- These people will in turn have to recruit other people, who will also pay an entry fee to become members
- All these transactions are recorded through the blockchain network used by Forsage
Who runs Forsage?
Reports point to a certain Lado Okhotnikov serves as the owner of Forsage. According to behindmlm.com, Okhotnikov is a Russian that might be currently based in Tbilisi, Georgia.
Meanwhile, the website (forsage.io) was only registered on February 9, 2020.
How do you earn from Forsage?
Forsage has no identifiable product or service offered. To earn commissions, you need to recruit people to your network and a certain percentage of their payment will return to you.
However, Forsage has a more complex affiliate earning scheme—and it comes in two ways:
- 3×1 matrix: You only need three people to sign as your affiliates, whether as direct recruits or under the people who registered using your affiliate link.
- 2×2 matrix: Once there at least four people within your network, you will automatically be enrolled in a more lucrative payment system where you will receive bigger commissions for every successful recruit.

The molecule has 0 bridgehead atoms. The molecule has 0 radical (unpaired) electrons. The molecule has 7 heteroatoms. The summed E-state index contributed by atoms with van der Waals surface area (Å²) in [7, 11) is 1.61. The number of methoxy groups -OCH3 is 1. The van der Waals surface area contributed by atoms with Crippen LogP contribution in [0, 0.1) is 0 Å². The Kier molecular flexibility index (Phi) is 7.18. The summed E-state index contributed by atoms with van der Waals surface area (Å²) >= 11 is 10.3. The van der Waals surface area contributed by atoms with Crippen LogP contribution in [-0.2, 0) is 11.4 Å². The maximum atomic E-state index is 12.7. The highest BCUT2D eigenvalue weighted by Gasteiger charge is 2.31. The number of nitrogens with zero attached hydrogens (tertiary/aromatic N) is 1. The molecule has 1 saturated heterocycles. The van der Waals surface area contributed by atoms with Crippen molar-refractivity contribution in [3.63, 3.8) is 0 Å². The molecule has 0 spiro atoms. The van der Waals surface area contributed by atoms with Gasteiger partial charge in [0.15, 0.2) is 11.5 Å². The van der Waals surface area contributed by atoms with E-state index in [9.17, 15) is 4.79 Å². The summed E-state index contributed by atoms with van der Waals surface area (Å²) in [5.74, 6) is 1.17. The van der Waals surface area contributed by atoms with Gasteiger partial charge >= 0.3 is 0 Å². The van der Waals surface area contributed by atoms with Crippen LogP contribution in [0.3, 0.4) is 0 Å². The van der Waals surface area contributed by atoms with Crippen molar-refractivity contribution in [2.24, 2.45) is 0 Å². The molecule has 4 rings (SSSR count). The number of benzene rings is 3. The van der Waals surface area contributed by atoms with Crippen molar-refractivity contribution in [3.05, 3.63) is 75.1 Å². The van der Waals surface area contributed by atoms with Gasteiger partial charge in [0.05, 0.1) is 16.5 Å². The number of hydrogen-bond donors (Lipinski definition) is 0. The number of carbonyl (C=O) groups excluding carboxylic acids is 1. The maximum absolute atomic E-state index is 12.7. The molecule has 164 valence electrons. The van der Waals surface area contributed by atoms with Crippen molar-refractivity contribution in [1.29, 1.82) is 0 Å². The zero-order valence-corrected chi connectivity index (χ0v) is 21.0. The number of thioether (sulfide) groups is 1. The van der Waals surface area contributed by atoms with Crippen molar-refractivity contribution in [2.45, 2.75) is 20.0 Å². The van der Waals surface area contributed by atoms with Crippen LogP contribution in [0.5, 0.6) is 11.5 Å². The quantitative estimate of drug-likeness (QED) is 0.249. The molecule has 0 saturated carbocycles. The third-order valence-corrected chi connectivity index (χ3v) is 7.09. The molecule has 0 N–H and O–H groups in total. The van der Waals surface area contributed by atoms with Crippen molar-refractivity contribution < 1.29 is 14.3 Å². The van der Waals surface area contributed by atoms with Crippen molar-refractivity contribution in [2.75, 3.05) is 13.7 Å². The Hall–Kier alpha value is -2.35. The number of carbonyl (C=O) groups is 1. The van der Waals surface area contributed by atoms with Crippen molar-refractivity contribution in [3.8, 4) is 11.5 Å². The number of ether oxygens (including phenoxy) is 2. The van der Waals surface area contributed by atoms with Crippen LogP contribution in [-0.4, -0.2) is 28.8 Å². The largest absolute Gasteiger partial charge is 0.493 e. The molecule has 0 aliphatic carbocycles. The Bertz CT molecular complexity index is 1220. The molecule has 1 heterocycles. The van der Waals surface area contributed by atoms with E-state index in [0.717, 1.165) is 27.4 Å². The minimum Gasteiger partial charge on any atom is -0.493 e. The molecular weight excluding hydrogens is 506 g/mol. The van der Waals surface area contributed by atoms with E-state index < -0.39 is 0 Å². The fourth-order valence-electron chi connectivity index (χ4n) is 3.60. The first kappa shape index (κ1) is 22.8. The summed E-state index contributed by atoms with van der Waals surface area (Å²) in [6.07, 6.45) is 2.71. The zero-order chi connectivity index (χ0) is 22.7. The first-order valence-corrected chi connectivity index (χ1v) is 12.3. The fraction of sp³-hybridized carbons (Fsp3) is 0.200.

Is Forsage a pyramid scheme?
Although the company claims that it is not a pyramid scheme, the venture’s recruitment and payment models clearly indicate a pyramid structure.
To the uninitiated, pyramid schemes are business models that rely on recruiting members to pay upfront fees, with the amount kicked up the chain all the way to the top. To entice new recruits into garnering more people in the scheme, they set up elaborate reward programs for recruiting people.
However, pyramid schemes are unsustainable. Initially, the first few people who bought in the program—along with the ones who devised it—will be the ones who make the most money out of the scheme.
The recruitment will lose its steam and eventually, no new money will enter the program. The pyramid will then collapse.
Although usually related, multi-level marketing schemes (MLM) are accused of being pyramid scams.
However, MLMs not only rely on fresh influx of capital from new users to get money: they also offer products that can be sold by members to make money.
Is Forsage legal in the Philippines?
No. The Securities and Exchange Commission (SEC) just recently issued an advisory that Forsage is not authorized to solicit investments from Filipinos.